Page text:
JAN 09, 2017 08:04 AM PST

What you didn't know about octopi


Classified as cephalopods, which means "head-foot" in Greek, octopi are quite different from their snail, slug, clam, and oyster cephalopod peers. While a common pond snail has approximately 10,000 nuerons, octopi such as the common octopus, about which the most research has been studied, have approximately 500 million neurons. Compmare that to the most nueronally complex invertebrates up to them - cockroaches and honeybees: those species only reach up to about one million nuerons. So for an invertebrate, octopi are on a whole other level. So much so that scientists are continually questioning and testing octopi intelligence, trying to determine how "smart" they really are.

But remember, octopi don't have a spinal cord (no bones make for great hiding and shape morphing abilities) that acts as a lifeline for the neurons to the body like we do. Instead 35% of their neurons are in their brain, which handles higher executive functions such as decision-making, learning, memory, and coordination of complex movements. Meanwhile, the rest of their neurons live in their arms! Each of an octopus's eight arms has interlinked control centers called ganglia that relay information to the brain and also independently control movements such as extending or twisting.

Now wait - it gets even cooler. Each arm has 200 to 300 suckers which are not only extremely tactile sensitive (and can individually grasp and twist), but also have taste receptors - meaning they can taste with their arms! This is actually how they do most of their hunting, and due to the fact that each arm has so many neurons itself, even when an arm is severed from an octopus's body, it can continue to hunt on its own, functioning as an independent body, and upon capturing a prey will search to bring the food to it's non-existent body's mouth.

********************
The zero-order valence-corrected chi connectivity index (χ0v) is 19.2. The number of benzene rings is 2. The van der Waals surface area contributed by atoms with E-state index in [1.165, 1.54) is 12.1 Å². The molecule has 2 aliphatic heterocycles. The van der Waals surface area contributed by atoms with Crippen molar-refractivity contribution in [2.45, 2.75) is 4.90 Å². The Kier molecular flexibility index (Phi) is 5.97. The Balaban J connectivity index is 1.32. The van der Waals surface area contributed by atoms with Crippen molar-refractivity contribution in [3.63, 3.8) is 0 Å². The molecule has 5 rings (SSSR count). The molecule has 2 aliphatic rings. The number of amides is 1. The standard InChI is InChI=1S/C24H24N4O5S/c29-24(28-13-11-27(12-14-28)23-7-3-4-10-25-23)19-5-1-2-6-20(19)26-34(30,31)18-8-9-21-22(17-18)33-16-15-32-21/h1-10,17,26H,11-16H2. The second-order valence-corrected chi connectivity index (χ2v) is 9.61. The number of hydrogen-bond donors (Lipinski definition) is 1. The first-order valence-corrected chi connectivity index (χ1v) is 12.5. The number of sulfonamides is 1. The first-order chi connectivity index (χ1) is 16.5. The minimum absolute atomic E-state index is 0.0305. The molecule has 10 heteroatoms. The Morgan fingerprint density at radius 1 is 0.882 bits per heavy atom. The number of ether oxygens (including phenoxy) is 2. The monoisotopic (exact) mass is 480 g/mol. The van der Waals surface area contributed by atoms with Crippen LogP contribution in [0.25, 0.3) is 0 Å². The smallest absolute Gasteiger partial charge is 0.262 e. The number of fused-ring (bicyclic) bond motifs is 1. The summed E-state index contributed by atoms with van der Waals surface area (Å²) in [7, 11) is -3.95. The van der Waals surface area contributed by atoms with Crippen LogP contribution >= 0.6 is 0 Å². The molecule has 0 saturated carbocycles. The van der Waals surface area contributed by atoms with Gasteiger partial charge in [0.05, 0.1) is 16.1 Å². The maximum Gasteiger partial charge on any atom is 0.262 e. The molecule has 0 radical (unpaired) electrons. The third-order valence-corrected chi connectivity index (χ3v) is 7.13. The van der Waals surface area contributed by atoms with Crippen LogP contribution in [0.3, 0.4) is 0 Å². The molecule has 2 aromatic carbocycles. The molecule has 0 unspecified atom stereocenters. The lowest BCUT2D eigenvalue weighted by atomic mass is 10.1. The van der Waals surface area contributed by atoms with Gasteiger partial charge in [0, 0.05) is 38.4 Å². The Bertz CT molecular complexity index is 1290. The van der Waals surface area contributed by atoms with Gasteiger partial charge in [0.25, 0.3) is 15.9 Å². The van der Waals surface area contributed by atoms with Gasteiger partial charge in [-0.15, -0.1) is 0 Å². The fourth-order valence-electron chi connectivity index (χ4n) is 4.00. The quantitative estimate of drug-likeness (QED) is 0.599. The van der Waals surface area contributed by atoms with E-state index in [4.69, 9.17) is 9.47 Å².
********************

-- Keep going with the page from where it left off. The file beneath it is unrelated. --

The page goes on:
Learn even more nifty facts - about their changing skin color and texture, crazy octopus sex positions, and get-away inking tactics from the video!
About the Author
  • Kathryn is a curious world-traveller interested in the intersection between nature, culture, history, and people. She has worked for environmental education non-profits and is a Spanish/English interpreter.
You May Also Like
JAN 21, 2019
Cardiology
JAN 21, 2019
Avoiding Injuries In Youth Sports
It is widely accepted that youth sports are good for children. When asked why they've enrolled their children into sports programs, parents often speak...
JAN 21, 2019
Videos
JAN 21, 2019
Gene Therapy For Blood Disorders
Gene therapy continues to advance rapidly with new technology since 2008. It is a promising therapeutic avenue in medicine that could safely alter our DNA ...
FEB 04, 2019
Videos
FEB 04, 2019
Biodegradable Packaging, Inspired by Fungus
The planet is awash in plastic, and disposing of it is challenging. But we can start to reduce its use....
FEB 11, 2019
Space & Astronomy
FEB 11, 2019
Ever Wonder How Long You'd Survive On Other Planets Without a Space Suit?
The Earth is the only known habitable planet in the solar system, yet curious minds still wonder: what would happen if you visited another world without a...
FEB 13, 2019
Plants & Animals
FEB 13, 2019
Many Pet Goldfish Never Reach Their Life Expectancy, and Here's Why
Goldfish are a favorite pet among both adults and children, but most pet goldfish are lucky to survive for just five years before kicking the bucket despit...
FEB 21, 2019
Chemistry & Physics
FEB 21, 2019
Turning Plastic Wastes into Battery Parts
Upcycling is the process of turning low-value materials or even waste into something highly valuable. A group of American and Mexican chemists reported tha...
Loading Comments...